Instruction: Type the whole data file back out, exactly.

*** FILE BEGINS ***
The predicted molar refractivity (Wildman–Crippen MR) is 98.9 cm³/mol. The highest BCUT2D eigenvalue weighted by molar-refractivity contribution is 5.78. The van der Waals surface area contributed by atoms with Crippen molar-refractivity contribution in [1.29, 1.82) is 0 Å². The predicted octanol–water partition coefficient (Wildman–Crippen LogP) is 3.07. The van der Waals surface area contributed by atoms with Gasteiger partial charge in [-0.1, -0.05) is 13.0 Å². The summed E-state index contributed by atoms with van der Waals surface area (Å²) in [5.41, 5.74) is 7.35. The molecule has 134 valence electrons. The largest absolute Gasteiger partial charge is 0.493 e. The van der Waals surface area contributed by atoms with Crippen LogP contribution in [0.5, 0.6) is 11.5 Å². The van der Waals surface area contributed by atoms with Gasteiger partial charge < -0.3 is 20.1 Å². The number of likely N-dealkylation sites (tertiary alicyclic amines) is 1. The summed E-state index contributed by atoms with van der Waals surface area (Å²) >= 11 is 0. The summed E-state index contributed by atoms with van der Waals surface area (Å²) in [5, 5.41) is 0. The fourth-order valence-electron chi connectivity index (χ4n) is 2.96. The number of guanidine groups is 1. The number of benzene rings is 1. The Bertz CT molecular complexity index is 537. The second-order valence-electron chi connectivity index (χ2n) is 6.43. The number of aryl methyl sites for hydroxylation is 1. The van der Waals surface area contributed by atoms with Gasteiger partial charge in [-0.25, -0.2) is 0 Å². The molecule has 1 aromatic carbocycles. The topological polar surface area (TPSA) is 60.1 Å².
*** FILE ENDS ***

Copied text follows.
The predicted molar refractivity (Wildman–Crippen MR) is 98.9 cm³/mol. The highest BCUT2D eigenvalue weighted by molar-refractivity contribution is 5.78. The van der Waals surface area contributed by atoms with Crippen molar-refractivity contribution in [1.29, 1.82) is 0 Å². The predicted octanol–water partition coefficient (Wildman–Crippen LogP) is 3.07. The van der Waals surface area contributed by atoms with Gasteiger partial charge in [-0.1, -0.05) is 13.0 Å². The summed E-state index contributed by atoms with van der Waals surface area (Å²) in [5.41, 5.74) is 7.35. The molecule has 134 valence electrons. The largest absolute Gasteiger partial charge is 0.493 e. The van der Waals surface area contributed by atoms with Crippen LogP contribution in [0.5, 0.6) is 11.5 Å². The van der Waals surface area contributed by atoms with Gasteiger partial charge < -0.3 is 20.1 Å². The number of likely N-dealkylation sites (tertiary alicyclic amines) is 1. The summed E-state index contributed by atoms with van der Waals surface area (Å²) >= 11 is 0. The summed E-state index contributed by atoms with van der Waals surface area (Å²) in [5, 5.41) is 0. The fourth-order valence-electron chi connectivity index (χ4n) is 2.96. The number of guanidine groups is 1. The number of benzene rings is 1. The Bertz CT molecular complexity index is 537. The second-order valence-electron chi connectivity index (χ2n) is 6.43. The number of aryl methyl sites for hydroxylation is 1. The van der Waals surface area contributed by atoms with Gasteiger partial charge in [-0.25, -0.2) is 0 Å². The molecule has 1 aromatic carbocycles. The topological polar surface area (TPSA) is 60.1 Å².